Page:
The Reductio ad Hitlerum fallacy is a fixture of online political debates. If someone doesn’t agree with your position on some issue, it must be evidence of their Nazi sympathies. The tendency is so common—particularly among secular progressives—that it has prompted a satirical description known as “Godwin’s law,” which predicts that as any two people argue online, the probability that one will compare the other with a certain German dictator approaches 100 percent.
That the onetime chancellor’s name comes up so often says a lot about people’s moral imaginations. As British popular historian Tom Holland points out, Westerners no longer talk of Satan and devils, but about Hitler and the Nazis. Our demonology has shrunk so that the worst villains we can imagine now are flesh-and-blood characters from 20th-century drama—bad hombres to be sure, but hardly the Father of Lies.
This rush to condemn opponents in the most hysterical terms possible betrays a gnawing fear—that maybe Nazis could win the debate if they were ever given a platform. And this may be why so many left-wing college students are ready to cancel, censor, or label “fascist!” anyone who questions their ever-lengthening list of “human rights” and protected classes. In their thinking, none of us is ever more than one microaggression away from becoming a monster. They double down on the name-calling because they fear that those who fall out of progressive lockstep will inevitably start to goosestep.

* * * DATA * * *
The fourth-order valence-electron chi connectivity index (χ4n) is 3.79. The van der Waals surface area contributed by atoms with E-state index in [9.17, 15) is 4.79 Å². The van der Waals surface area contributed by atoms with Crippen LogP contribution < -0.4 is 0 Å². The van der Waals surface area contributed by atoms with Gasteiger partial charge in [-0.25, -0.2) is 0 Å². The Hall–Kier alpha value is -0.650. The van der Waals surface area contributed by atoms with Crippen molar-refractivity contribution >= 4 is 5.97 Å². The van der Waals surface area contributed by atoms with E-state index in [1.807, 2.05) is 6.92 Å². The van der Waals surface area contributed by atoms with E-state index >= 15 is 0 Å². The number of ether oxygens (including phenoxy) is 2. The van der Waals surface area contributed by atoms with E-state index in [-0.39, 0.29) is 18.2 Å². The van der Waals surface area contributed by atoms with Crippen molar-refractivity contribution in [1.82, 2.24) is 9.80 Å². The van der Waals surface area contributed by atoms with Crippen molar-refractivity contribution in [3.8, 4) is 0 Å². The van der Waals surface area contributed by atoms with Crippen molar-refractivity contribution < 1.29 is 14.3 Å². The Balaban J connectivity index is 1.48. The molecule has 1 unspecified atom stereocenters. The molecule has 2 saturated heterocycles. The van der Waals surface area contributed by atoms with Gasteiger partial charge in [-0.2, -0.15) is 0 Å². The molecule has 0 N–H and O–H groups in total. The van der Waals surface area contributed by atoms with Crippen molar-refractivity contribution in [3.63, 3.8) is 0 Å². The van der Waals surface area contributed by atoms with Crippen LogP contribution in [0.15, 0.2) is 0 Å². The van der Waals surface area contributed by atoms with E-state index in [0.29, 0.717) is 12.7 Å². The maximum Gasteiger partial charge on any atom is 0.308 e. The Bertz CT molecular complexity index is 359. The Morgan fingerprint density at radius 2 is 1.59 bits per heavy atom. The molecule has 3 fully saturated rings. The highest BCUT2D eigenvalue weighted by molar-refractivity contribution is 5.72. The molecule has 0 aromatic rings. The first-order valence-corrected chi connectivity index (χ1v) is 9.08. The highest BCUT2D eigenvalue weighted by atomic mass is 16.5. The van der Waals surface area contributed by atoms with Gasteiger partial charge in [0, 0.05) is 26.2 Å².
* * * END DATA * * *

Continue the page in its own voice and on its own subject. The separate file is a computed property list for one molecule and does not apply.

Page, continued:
Searching for the Source of Human Rights
Holland suggests that one reason secular progressives are paranoid about resurgent Nazism is that they have no foundation for their vast and growing edifice of “fundamental human rights.” In a recent panel discussion, Holland repeated a claim he makes in his book, Dominion, that human rights and dignity are anything but universal or self-evident, and that the only reason Westerners are still convinced such things exist is that we have a Christian hangover:
Because the West has been hegemonic for so long, it’s in a position to assume that its concept of human rights is universal. [Westerners] don’t need to think about it. Of course human rights exist! But what the rise of China and the rise of other civilizational powers is doing is to remind us that the concept of human rights . . . emerged in a very specific cultural matrix, which is a Christian one. And that therefore, if you want to believe in human rights, you have to believe. It takes a leap of faith to believe that there are things called human rights just as much as it takes a leap of faith to believe that Jesus Christ raised from the dead. They’re both beliefs.
Herein lies the problem for secular progressives, whose worldview dispenses with the Christian God and his commands. If the basis for human rights is not faith in divine law, then what is it?
If the basis for human rights is not faith in divine law, then what is it?